WINCHELL

Neal Gabler

Winchell was an entertainer, and primarily uninteresting. During the 1920s he came up in the newspaper world (columnist) and made most of his money and notoriety (not fame) in radio. Winchell never had the substance, education and discipline of an Edward R. Murrow or a William L. Shirer.

What Winchell had was gossip, “making smart chat,” initially about persons involved in Broadway plays and shows extending to Hollywood, New York City, crime, and into politics. A fact is found this biography telling about Winchell’s wife, June:
“She read novels, saw movies, listened to records and radio
programs for Walter and delivered her opinions, which then
became his opinions.” (p. 357)
Apparently Winchell great observer, critic and commentator did none of those things. He collected and organized gossip, having a string of runners whom he usually did not pay. Much of the slang he developed and used then does not live today.

Winchell had no background for what he was doing. He was an empty suit. At the end of his life he wrote an overlong autobiography (in manuscript) pulling no punches, punching down, kicking shins and elsewhere else. It is hinted, though, that therein Winchell told the truth.

The author quotes a member of the Smart Set: “If all the Armenians were to be killed tomorrow” that would help establish the decade’s tenor, “and if half of Russia were to starve to death the day after, it would not matter in the least. What concerns me alone is myself and the interest of a few close friends. For all I care the rest of the world may go to hell at today’s sunset.”(p. 47) This book tells the relationships and activities of Walter Winchell and a few close associates and colleagues who lived in New York City and Washington D.C.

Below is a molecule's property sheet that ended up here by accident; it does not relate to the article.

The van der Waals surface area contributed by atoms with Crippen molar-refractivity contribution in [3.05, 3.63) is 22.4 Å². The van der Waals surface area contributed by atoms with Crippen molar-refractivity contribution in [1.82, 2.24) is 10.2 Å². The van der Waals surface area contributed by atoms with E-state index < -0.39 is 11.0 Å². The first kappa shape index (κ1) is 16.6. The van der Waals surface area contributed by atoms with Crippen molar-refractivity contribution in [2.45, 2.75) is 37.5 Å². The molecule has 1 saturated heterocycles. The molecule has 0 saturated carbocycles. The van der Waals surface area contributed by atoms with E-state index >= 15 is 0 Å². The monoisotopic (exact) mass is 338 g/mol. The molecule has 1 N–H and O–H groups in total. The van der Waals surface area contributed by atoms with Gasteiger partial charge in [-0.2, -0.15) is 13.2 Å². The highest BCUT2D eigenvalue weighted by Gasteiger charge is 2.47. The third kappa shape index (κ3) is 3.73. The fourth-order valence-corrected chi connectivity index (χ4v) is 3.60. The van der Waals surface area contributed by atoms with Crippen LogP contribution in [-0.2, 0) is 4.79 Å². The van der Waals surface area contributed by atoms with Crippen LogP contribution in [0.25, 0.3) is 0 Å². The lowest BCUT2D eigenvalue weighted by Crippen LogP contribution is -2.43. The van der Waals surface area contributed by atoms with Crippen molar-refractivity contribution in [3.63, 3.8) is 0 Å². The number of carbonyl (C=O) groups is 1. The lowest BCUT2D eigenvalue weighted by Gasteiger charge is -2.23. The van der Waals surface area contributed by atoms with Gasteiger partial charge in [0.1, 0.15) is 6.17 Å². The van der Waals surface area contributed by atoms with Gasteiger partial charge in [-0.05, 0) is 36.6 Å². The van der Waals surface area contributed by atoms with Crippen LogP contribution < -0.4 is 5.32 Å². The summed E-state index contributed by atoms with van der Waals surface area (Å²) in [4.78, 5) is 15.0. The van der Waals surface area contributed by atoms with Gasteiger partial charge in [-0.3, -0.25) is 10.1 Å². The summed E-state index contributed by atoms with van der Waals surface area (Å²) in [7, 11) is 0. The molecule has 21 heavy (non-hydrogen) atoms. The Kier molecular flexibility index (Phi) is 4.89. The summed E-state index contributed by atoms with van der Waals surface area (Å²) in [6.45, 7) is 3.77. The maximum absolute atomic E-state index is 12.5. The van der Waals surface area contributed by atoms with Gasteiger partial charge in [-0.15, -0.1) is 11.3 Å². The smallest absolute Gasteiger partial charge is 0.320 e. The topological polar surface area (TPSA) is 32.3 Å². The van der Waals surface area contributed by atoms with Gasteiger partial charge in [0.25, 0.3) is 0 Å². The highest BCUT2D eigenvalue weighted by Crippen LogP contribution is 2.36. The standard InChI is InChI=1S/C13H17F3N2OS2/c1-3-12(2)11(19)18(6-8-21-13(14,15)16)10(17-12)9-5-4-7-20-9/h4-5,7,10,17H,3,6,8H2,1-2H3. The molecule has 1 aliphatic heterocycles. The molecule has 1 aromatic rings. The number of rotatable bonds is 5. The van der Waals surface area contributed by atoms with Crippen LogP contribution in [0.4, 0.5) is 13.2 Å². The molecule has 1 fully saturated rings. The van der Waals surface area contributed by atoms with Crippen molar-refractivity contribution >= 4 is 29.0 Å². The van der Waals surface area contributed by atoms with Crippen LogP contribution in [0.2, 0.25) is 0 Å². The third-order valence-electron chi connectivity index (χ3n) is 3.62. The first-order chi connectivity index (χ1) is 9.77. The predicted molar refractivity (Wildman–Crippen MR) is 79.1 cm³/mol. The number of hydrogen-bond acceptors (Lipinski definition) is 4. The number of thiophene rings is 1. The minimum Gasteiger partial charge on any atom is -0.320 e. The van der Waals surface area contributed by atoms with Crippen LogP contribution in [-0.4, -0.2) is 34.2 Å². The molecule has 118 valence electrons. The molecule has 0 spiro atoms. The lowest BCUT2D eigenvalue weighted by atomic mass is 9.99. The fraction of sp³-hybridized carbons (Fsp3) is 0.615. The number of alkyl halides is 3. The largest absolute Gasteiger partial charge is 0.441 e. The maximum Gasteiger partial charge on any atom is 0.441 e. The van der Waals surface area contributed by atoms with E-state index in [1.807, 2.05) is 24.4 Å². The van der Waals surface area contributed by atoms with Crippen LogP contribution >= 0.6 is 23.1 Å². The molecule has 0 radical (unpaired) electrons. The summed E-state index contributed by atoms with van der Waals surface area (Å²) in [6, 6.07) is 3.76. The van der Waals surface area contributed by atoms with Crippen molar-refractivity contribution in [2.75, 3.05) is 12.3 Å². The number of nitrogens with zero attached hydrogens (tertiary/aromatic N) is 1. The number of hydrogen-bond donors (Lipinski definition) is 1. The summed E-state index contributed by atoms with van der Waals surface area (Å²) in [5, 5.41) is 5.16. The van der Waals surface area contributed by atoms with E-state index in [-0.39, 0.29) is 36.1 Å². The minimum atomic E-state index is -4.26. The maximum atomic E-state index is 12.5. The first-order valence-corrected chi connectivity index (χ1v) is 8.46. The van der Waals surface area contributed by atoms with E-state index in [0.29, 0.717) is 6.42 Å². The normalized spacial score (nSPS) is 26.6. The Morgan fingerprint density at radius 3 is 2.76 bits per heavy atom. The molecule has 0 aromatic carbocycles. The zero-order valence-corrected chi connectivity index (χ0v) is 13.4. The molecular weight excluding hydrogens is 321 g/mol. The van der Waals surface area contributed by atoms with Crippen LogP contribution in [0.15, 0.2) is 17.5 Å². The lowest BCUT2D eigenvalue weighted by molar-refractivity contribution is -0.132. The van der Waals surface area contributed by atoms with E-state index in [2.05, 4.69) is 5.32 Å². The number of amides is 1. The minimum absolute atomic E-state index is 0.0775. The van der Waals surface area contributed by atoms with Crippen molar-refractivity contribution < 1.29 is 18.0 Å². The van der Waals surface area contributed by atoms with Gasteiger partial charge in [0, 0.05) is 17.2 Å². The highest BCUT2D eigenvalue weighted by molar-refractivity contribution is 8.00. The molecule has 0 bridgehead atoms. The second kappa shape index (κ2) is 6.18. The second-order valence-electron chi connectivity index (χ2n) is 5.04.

At the end of life Winchell was defeated and bitter. His family’s life had collapsed: A daughter had died when young; his wife (somewhat estranged) saw him a week or two a year; she died before him. A daughter with grandkids was unhappy and not productive. A son had committed suicide. For the final fifteen (15) years of life (60-75 years) his health was no good. All the while his professional career of gossip was disappearing. His was a name many knew, but he was from a profession and a time that no longer existed. He was a hanger-on, has-been, once-was.

From gossip around New York City in the 1920s, Winchell moved toward circles in Washington D.C. New York City might tolerate the fluff, insults and revelations. Almost everyone would not hold grudges. However, Winchell held grudges for years or decades to the point of being vile and evil. I had to rethink Ed. Sullivan who adamantly opposed Winchell for a quarter century. Sullivan was not intimidated. Unlike the person most Americans remember, Sullivan was very athletic when young. Winchell did not want to tangle with him.

The Washington D.C. world pegged Winchell, and held him to his words. He was initially anti-Nazi and against racial discrimination. He was on “the New Deal” team and opposed to conservative forces in the Democratic Party. He was B.F. F. with J. Eager Hoover – died two months apart in 1972.

Those persons and organizations presented forces and influences on Winchell that he could not handle and did not have the ability to dismiss. Personally, he was a raving lunatic when it came to his column; He mostly had the blessings of his sponsors of his radio broadcasters, but not his employers. Everyone liked the expanse of exposure and advertising Winchell provided, but there were no controls, no discipline, no education and no restraints on Walter Winchell. He was a master and manipulator of his world, gossip.